MURRAY – A new Murray State University study takes a new approach to determining drug use in a pair of western Kentucky communities and found some unexpected results.

Dr. Bikram Subedi, an MSU assistant professor of analytical chemistry, worked with fellow faculty Dena Hammond-Weinberger and student Katelyn Foppe on the report issued last month. To put it simply, the group tested wastewater before it was treated at plants in two unspecified communities in this side of the state.

“They are both similarly-sized areas, about 50 miles apart,” Subedi said. “We found there was a significantly different rate of consumption in those two communities, even though they are so similar.”

One area, designated community A, is home to 20,000 people, largely students and university staff. Community B includes 25,000 residents, with higher income levels, more interstate highway routes and a regional airport.

The team’s testing method is called sewage epidemiology, and it largely revolves around testing for drug residue found in water, all in semi-real-time. They were testing for several different illicit drugs, including methamphetamine, cocaine, opioids, morphine and THC.

The timing of each sample’s collection and testing also played an important role. Water was tested on and around specific days when it was predicted drug use would spike, including Independence Day, the solar eclipse in August and the first week of an academic semester.

According to the report documents, this study is the first of its kind to compare community drug usage during special events using sewage epidemiology.

“We know that during celebrations, drug consumption goes way up,” Subedi said. “But, we did not have the quantitative estimation.”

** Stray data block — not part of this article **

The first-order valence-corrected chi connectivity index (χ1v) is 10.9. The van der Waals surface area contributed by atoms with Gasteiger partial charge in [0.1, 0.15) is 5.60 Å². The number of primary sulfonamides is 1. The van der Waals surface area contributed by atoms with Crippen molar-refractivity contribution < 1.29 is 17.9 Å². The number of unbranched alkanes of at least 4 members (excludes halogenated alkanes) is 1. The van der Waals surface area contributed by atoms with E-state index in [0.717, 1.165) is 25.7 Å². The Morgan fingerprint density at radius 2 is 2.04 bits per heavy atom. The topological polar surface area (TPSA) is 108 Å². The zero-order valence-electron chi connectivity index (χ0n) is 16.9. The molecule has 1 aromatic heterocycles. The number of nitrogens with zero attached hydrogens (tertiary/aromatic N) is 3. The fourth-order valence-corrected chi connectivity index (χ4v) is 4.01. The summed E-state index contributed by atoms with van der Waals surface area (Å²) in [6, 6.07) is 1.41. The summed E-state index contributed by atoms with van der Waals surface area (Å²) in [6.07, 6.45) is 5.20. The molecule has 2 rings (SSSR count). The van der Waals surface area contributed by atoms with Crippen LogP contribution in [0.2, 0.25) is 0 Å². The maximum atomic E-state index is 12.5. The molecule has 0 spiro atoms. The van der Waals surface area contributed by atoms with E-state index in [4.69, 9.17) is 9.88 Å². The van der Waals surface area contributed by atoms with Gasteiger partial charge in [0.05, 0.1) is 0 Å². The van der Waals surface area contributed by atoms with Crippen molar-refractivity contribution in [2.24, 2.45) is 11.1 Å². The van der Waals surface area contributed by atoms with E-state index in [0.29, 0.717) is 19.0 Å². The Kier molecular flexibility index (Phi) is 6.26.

Subedi, who has previously conducted similar studies in New York, said this methodology has its advantages over traditional ways of determining drug use in communities.

“What they usually use is a questionnaire, hospital emergency room admissions after they take drugs and for drug seizures and how much drugs authorities are able to seize,” Subedi said. “It’s definitely an underestimation and it’s a lot slower. This is a time-consuming approach and it’s costly to send out survey questions. It takes years.”

Sewage epidemiology has been around for roughly a couple of decades, though Subedi said it hasn’t seen much use in the US, particularly when compared to European countries.

“We’re lacking that discussion between the authorities and the scientists,” Subedi said. “I’m not saying my method is the best and I’m not saying the conventional method is the best, but they could be complementary to each other. Authorities could use our data and we could use their data to get a closer estimate.”

The study’s results showed some major differences from traditional methods.

“What was really interesting is the methamphetamine and amphetamine usage was significantly higher than other drugs,” Subedi said. “That was actually two to four times higher than the conventional estimate.”

Subedi said he was also surprised to find drug usage during the eclipse spiked, even though it wasn’t a holiday.

As for some other results, he said the most common drug found in the two communities tested were meth and amphetamines. Methadone and morphine also appeared in high concentrations.

“But, those aren’t necessarily abused because they come in so many forms of prescriptions,” Subedi said.

During the week of the Fourth of July, community B showed significantly higher benzoylecgonine, meth, amphetamine and THCA usage than community A. 

It’s important to note that neither community showed significantly different weekly average consumption rates.

Subedi said he’s hopeful studies like this can be of use to law enforcement in fighting drug use, where the time saved by using sewage epidemiology can be important.

“This approach is very time-effective and cost-effective,” he said. “You can find out how many drugs were consumed yesterday today, in a couple hours.”

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